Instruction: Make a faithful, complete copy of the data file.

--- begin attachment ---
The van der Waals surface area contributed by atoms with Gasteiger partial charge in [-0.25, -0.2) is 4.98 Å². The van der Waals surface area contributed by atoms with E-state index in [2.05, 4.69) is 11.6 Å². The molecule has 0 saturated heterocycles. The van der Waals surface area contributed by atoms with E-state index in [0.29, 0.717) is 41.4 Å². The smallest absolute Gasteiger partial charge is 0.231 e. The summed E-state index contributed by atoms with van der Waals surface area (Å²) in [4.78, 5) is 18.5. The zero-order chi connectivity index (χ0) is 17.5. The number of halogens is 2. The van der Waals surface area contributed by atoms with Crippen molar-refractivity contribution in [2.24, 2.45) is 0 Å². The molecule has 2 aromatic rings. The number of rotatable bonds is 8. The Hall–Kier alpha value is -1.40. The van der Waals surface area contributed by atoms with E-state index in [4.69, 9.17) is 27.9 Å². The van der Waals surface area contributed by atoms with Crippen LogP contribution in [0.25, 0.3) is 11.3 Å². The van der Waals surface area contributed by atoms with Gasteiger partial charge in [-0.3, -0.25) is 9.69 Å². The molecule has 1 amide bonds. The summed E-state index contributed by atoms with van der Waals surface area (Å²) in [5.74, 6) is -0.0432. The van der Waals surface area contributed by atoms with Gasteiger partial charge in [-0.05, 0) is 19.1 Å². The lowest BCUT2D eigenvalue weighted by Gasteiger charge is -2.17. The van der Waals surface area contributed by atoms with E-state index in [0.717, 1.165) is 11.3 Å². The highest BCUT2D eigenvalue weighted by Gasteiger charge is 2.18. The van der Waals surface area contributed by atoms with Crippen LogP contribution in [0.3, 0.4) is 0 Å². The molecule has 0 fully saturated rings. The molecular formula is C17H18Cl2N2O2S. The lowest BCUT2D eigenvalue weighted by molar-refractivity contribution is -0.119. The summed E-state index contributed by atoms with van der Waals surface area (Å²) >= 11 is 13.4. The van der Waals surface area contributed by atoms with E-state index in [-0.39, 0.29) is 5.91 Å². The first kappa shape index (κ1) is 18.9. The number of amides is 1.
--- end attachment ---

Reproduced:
The van der Waals surface area contributed by atoms with Gasteiger partial charge in [-0.25, -0.2) is 4.98 Å². The van der Waals surface area contributed by atoms with E-state index in [2.05, 4.69) is 11.6 Å². The molecule has 0 saturated heterocycles. The van der Waals surface area contributed by atoms with E-state index in [0.29, 0.717) is 41.4 Å². The smallest absolute Gasteiger partial charge is 0.231 e. The summed E-state index contributed by atoms with van der Waals surface area (Å²) in [4.78, 5) is 18.5. The zero-order chi connectivity index (χ0) is 17.5. The number of halogens is 2. The van der Waals surface area contributed by atoms with Crippen molar-refractivity contribution in [2.24, 2.45) is 0 Å². The molecule has 2 aromatic rings. The number of rotatable bonds is 8. The Hall–Kier alpha value is -1.40. The van der Waals surface area contributed by atoms with E-state index in [4.69, 9.17) is 27.9 Å². The van der Waals surface area contributed by atoms with Crippen LogP contribution in [0.25, 0.3) is 11.3 Å². The van der Waals surface area contributed by atoms with Gasteiger partial charge in [-0.3, -0.25) is 9.69 Å². The molecule has 1 amide bonds. The summed E-state index contributed by atoms with van der Waals surface area (Å²) in [5.74, 6) is -0.0432. The van der Waals surface area contributed by atoms with Gasteiger partial charge in [-0.05, 0) is 19.1 Å². The lowest BCUT2D eigenvalue weighted by Gasteiger charge is -2.17. The van der Waals surface area contributed by atoms with E-state index in [0.717, 1.165) is 11.3 Å². The highest BCUT2D eigenvalue weighted by Gasteiger charge is 2.18. The van der Waals surface area contributed by atoms with Crippen LogP contribution in [0.3, 0.4) is 0 Å². The molecule has 0 fully saturated rings. The molecular formula is C17H18Cl2N2O2S. The lowest BCUT2D eigenvalue weighted by molar-refractivity contribution is -0.119. The summed E-state index contributed by atoms with van der Waals surface area (Å²) >= 11 is 13.4. The van der Waals surface area contributed by atoms with E-state index in [-0.39, 0.29) is 5.91 Å². The first kappa shape index (κ1) is 18.9. The number of amides is 1.